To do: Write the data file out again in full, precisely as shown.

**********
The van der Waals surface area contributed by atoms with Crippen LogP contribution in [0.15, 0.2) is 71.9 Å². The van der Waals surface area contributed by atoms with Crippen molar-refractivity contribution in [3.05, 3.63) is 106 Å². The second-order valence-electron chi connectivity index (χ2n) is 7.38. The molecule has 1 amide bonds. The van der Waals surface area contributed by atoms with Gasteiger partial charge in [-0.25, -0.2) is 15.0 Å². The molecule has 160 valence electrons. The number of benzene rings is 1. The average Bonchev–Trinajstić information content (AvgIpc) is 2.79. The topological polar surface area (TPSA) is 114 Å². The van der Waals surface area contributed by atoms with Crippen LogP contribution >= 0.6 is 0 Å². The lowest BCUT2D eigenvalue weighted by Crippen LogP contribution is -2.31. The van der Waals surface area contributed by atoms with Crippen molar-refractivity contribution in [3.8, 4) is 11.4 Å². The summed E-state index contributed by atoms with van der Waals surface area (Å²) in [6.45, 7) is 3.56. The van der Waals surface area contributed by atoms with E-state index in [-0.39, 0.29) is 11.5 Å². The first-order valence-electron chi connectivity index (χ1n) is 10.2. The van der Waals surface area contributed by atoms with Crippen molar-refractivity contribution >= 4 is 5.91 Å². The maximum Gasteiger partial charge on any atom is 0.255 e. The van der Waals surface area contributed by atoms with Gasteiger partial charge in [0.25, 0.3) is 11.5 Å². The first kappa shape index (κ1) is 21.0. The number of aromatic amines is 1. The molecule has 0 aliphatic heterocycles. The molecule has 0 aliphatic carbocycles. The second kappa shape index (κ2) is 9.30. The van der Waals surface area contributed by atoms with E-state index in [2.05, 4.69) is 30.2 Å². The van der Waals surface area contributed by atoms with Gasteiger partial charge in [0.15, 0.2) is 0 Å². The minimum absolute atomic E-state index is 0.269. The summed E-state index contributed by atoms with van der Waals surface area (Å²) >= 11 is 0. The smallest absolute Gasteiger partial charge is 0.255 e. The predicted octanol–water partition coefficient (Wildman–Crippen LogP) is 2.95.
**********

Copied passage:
The van der Waals surface area contributed by atoms with Crippen LogP contribution in [0.15, 0.2) is 71.9 Å². The van der Waals surface area contributed by atoms with Crippen molar-refractivity contribution in [3.05, 3.63) is 106 Å². The second-order valence-electron chi connectivity index (χ2n) is 7.38. The molecule has 1 amide bonds. The van der Waals surface area contributed by atoms with Gasteiger partial charge in [-0.25, -0.2) is 15.0 Å². The molecule has 160 valence electrons. The number of benzene rings is 1. The average Bonchev–Trinajstić information content (AvgIpc) is 2.79. The topological polar surface area (TPSA) is 114 Å². The van der Waals surface area contributed by atoms with Crippen LogP contribution >= 0.6 is 0 Å². The lowest BCUT2D eigenvalue weighted by Crippen LogP contribution is -2.31. The van der Waals surface area contributed by atoms with Crippen molar-refractivity contribution in [3.8, 4) is 11.4 Å². The summed E-state index contributed by atoms with van der Waals surface area (Å²) in [6.45, 7) is 3.56. The van der Waals surface area contributed by atoms with E-state index in [-0.39, 0.29) is 11.5 Å². The first-order valence-electron chi connectivity index (χ1n) is 10.2. The van der Waals surface area contributed by atoms with Crippen molar-refractivity contribution >= 4 is 5.91 Å². The maximum Gasteiger partial charge on any atom is 0.255 e. The van der Waals surface area contributed by atoms with Gasteiger partial charge in [0.25, 0.3) is 11.5 Å². The first kappa shape index (κ1) is 21.0. The number of aromatic amines is 1. The molecule has 0 aliphatic heterocycles. The molecule has 0 aliphatic carbocycles. The second kappa shape index (κ2) is 9.30. The van der Waals surface area contributed by atoms with E-state index in [2.05, 4.69) is 30.2 Å². The van der Waals surface area contributed by atoms with Gasteiger partial charge in [0.15, 0.2) is 0 Å². The minimum absolute atomic E-state index is 0.269. The summed E-state index contributed by atoms with van der Waals surface area (Å²) >= 11 is 0. The smallest absolute Gasteiger partial charge is 0.255 e. The predicted octanol–water partition coefficient (Wildman–Crippen LogP) is 2.95.